“Across the U.S., 3.7 million people have enrolled in drug tests sponsored by the world’s largest pharmaceutical companies. The companies have outsourced 75 percent of experimental drug trials to centers such as SFBC, a leader in a $14 billion industry.”
“At the same time, the U.S. Food and Drug Administration has farmed out much of the responsibility for overseeing safety in these tests to private companies known as institutional review boards. These boards are also financed by pharmaceutical companies.”
Administered by Long Island University since 1949, the George Polk Awards memorialize the CBS correspondent slain covering a civil war in Greece and rank among America’s most coveted journalism honors.
That’s among one of many suggested changes that the Orange County Register is examining for its business section. The others were mentioned in this morning’s newspaper.
The announcement said, “The Register is working to improve our Business section and we need your help. If you do, you’ll have a chance to win one of five Entertainment discount books that we’ll give to people who fill out our quick survey by the end of Wednesday, Feb.22.
“In response to suggestions from readers, we’re aiming to help you make the most of all the opportunities Orange County has to offer. We’ll prepare you to make good choices when you shop, invest, buy or sell a home, look for a job, build your career or run a business. We’ll go beyond traditional coverage of stocks and companies to help you see the richness of Orange County — a place of innovation and achievement, commerce and community.
“To reflect this broader spectrum of coverage, we’re considering changing the section’s name in the printed edition of the Register.”
To read the full notice, go here.
Yvette Kantrow, the executive editor of The Daily Deal, has some of the best insights into how the business media cover corporate America, particularly when it comes to deals. She recently dissected the coverage of Morgan Stanley’s aborted negotiations to acquire Black Rock. Kantrow believes that it was that coverage that led to Merrill Lynch entering into talks to acquire Black Rock after Morgan Stanley backed away.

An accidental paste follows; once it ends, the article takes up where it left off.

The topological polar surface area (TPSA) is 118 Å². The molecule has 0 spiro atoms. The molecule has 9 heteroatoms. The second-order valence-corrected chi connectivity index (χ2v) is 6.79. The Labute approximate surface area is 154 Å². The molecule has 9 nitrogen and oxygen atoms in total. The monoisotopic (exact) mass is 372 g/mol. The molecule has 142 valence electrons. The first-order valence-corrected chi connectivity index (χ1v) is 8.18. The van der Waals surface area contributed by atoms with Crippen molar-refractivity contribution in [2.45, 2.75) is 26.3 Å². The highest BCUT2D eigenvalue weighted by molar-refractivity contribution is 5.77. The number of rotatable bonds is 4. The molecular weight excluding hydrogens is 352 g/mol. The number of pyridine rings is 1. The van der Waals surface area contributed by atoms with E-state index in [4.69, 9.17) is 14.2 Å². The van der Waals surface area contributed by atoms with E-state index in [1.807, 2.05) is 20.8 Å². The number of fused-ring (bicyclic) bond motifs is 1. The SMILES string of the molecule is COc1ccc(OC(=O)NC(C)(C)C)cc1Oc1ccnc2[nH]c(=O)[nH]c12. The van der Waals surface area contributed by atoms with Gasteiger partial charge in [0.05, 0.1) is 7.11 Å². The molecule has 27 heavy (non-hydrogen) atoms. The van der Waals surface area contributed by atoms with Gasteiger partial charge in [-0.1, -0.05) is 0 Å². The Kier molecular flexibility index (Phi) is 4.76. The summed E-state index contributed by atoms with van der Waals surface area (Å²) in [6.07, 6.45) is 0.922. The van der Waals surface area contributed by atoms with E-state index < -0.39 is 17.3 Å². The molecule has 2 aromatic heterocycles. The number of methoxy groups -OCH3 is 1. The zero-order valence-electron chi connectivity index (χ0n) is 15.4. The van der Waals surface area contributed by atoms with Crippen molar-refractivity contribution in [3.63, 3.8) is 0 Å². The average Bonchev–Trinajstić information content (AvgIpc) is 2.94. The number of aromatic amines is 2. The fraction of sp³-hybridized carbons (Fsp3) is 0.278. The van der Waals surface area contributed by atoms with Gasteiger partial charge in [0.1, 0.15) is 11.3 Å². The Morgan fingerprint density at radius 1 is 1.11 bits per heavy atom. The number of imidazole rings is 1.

Kantrow writes, “Would Merrill have known there was a void to step into if Morgan Stanley’s negotiations had never been leaked to the media? It’s possible it would have, of course, since the market chatters about potential deals all the time. But the news reports here provided several advantages to Merrill. In addition to indicating that a Morgan deal was unlikely, media reports helped make BlackRock stock too expensive for Morgan to buy; BlackRock’s shares gained about 20% in the days following [CNBC reporter Charles] Gasparino’s first missive. The media coverage also exposed the market’s fear that Morgan’s deal for a controlling stake in BlackRock would have been too dilutive to the investment bank’s earnings. Merrill, by contrast, in its deal announced Feb. 15, is buying a noncontrolling stake of 49.8% of BlackRock.”
Kantrow also notes that she’s noticed a change in the business media recently in that some are beginning to question activist shareholders and stand up for executives being attacked by them. She wrote, “Since when is the media so worried about management â€” the same folks who for years have been portrayed as overpaid near-criminals who mislead their shareholders?”
Read her Media Maneuvers column here.
The cable network announced in a press release this morning that the well-liked Ron Insana will stop being an anchor and instead become a “senior analyst” at the business channel.
The release states, “Insana will offer daily commentary on the biggest economic and business news stories. He will appear on the network’s signature morning broadcast, ‘Squawk Box,’ once a month as well as on other CNBC programs.”